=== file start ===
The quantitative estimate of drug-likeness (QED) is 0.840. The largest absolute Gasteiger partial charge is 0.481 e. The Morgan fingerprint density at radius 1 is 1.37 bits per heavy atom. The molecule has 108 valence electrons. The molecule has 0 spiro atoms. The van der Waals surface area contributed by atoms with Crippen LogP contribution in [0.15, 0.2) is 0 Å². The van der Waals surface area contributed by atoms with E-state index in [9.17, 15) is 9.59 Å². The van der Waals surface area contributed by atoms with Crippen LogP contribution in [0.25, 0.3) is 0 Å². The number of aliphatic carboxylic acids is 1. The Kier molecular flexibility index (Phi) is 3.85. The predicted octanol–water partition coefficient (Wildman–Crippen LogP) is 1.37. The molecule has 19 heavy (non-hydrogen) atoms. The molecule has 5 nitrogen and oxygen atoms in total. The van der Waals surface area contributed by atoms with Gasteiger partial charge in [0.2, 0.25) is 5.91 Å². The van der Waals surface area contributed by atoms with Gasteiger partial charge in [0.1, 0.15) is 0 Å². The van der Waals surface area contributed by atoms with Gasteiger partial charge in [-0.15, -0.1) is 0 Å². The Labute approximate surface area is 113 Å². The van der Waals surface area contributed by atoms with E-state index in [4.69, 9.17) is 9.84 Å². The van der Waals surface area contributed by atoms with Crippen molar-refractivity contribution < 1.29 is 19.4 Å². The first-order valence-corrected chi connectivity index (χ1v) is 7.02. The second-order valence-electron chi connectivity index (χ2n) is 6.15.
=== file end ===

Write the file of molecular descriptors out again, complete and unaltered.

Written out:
The quantitative estimate of drug-likeness (QED) is 0.840. The largest absolute Gasteiger partial charge is 0.481 e. The Morgan fingerprint density at radius 1 is 1.37 bits per heavy atom. The molecule has 108 valence electrons. The molecule has 0 spiro atoms. The van der Waals surface area contributed by atoms with Crippen LogP contribution in [0.15, 0.2) is 0 Å². The van der Waals surface area contributed by atoms with E-state index in [9.17, 15) is 9.59 Å². The van der Waals surface area contributed by atoms with Crippen LogP contribution in [0.25, 0.3) is 0 Å². The number of aliphatic carboxylic acids is 1. The Kier molecular flexibility index (Phi) is 3.85. The predicted octanol–water partition coefficient (Wildman–Crippen LogP) is 1.37. The molecule has 19 heavy (non-hydrogen) atoms. The molecule has 5 nitrogen and oxygen atoms in total. The van der Waals surface area contributed by atoms with Gasteiger partial charge in [0.2, 0.25) is 5.91 Å². The van der Waals surface area contributed by atoms with Gasteiger partial charge in [0.1, 0.15) is 0 Å². The van der Waals surface area contributed by atoms with Gasteiger partial charge in [-0.15, -0.1) is 0 Å². The Labute approximate surface area is 113 Å². The van der Waals surface area contributed by atoms with E-state index in [4.69, 9.17) is 9.84 Å². The van der Waals surface area contributed by atoms with Crippen molar-refractivity contribution < 1.29 is 19.4 Å². The first-order valence-corrected chi connectivity index (χ1v) is 7.02. The second-order valence-electron chi connectivity index (χ2n) is 6.15.